Children and adolescents are not consuming enough water. Since children spend most of their day in school and child care settings, ensuring that safe, potable water is available in these settings is essential. This article identifies challenges that limit access to drinking water, including deteriorating drinking water infrastructure, limited drinking water availability, insufficient federal meal program regulations, and increasing availability of competitive beverages. It also discusses opportunities to increase drinking water availability and consumption, such as improving the quality of tap water, implementing policies that promote free drinking water access and intake, educating students and families about the benefits of tap water, and reducing the marketing and sales of competitive beverages. Future research, policy efforts and funding needed in this area are also identified.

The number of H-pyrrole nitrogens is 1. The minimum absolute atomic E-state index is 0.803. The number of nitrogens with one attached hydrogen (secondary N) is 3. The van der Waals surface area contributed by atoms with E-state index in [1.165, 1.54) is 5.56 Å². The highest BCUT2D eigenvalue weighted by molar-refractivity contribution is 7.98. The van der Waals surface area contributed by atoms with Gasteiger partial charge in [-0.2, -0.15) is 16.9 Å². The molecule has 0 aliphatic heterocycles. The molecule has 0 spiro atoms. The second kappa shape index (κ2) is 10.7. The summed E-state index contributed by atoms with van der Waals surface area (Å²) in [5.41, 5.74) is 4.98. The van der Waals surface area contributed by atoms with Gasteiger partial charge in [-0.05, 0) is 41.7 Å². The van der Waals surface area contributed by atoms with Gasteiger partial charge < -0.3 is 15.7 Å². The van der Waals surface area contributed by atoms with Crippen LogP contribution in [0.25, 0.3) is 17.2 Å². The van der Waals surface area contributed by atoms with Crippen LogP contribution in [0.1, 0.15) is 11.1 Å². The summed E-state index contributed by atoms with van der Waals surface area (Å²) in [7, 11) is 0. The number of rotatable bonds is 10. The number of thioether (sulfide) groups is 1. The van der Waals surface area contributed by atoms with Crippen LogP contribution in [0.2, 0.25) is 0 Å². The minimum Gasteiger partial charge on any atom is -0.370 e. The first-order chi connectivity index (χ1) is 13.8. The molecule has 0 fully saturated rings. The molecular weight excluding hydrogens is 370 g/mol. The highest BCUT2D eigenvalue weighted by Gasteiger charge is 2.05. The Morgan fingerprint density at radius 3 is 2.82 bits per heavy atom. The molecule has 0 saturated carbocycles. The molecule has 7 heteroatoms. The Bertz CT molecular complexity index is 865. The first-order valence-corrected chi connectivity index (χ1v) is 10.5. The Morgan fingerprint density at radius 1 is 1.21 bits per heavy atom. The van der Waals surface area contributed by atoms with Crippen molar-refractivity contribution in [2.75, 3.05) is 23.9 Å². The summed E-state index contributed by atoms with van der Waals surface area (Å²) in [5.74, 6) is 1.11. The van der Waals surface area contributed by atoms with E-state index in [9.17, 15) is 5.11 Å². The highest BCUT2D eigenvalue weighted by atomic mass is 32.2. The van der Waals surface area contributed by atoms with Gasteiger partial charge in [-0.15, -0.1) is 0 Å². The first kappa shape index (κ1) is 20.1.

Encouraging Consumption of Water in School and Child Care Settings: Access, Challenges, and Strategies for Improvement
The USDA Special Supplemental Nutrition Program for Women, Infants, and Children (WIC) provides critical nutrition assistance to lower-income women, infants, and young children. During the coronavirus pandemic, unemployment has risen to levels greater than experienced during the Great Recession, and food insecurity has also increased, making WIC’s role more important … More
Stories of Success: A Qualitative Examination of Contributors to Excellence in School Drinking Water Access
Drinking water instead of beverages with added sugar can help prevent obesity and cavities and promote overall health. Children spend much of their day in school, where they have variable access to drinking water. In 2010, federal and state law required California public schools to provide free potable water to … More
Policymakers worldwide are considering requiring warnings for sugary drinks. A growing number of experimental studies have examined sugary drink warnings’ impacts, but no research to our knowledge has synthesized this literature. To inform ongoing policy debates, this study aimed to identify the effects of sugary drink warnings compared with control … More